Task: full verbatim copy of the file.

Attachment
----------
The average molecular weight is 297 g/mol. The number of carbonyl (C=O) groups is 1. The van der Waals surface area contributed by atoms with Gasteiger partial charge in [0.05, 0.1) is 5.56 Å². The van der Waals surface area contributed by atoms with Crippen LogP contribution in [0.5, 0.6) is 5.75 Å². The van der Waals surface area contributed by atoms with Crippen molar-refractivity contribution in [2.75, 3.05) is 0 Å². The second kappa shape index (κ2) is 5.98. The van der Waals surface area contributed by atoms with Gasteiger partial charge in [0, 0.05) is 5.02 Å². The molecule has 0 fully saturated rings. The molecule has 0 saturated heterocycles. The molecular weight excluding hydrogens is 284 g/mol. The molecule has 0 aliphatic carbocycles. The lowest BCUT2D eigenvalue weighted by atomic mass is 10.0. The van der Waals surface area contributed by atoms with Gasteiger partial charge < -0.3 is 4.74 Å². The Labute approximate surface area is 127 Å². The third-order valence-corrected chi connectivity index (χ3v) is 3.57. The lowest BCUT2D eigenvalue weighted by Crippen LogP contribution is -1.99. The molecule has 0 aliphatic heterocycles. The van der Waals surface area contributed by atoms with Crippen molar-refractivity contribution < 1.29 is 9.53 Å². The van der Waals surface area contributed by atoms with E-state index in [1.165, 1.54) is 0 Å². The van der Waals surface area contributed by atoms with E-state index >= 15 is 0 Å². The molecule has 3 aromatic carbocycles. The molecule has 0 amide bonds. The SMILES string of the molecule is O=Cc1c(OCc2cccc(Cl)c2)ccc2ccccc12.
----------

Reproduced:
The average molecular weight is 297 g/mol. The number of carbonyl (C=O) groups is 1. The van der Waals surface area contributed by atoms with Gasteiger partial charge in [0.05, 0.1) is 5.56 Å². The van der Waals surface area contributed by atoms with Crippen LogP contribution in [0.5, 0.6) is 5.75 Å². The van der Waals surface area contributed by atoms with Crippen molar-refractivity contribution in [2.75, 3.05) is 0 Å². The second kappa shape index (κ2) is 5.98. The van der Waals surface area contributed by atoms with Gasteiger partial charge in [0, 0.05) is 5.02 Å². The molecule has 0 fully saturated rings. The molecule has 0 saturated heterocycles. The molecular weight excluding hydrogens is 284 g/mol. The molecule has 0 aliphatic carbocycles. The lowest BCUT2D eigenvalue weighted by atomic mass is 10.0. The van der Waals surface area contributed by atoms with Gasteiger partial charge < -0.3 is 4.74 Å². The Labute approximate surface area is 127 Å². The third-order valence-corrected chi connectivity index (χ3v) is 3.57. The lowest BCUT2D eigenvalue weighted by Crippen LogP contribution is -1.99. The molecule has 0 aliphatic heterocycles. The van der Waals surface area contributed by atoms with Crippen molar-refractivity contribution < 1.29 is 9.53 Å². The van der Waals surface area contributed by atoms with E-state index in [1.165, 1.54) is 0 Å². The van der Waals surface area contributed by atoms with E-state index >= 15 is 0 Å². The molecule has 3 aromatic carbocycles. The molecule has 0 amide bonds. The SMILES string of the molecule is O=Cc1c(OCc2cccc(Cl)c2)ccc2ccccc12.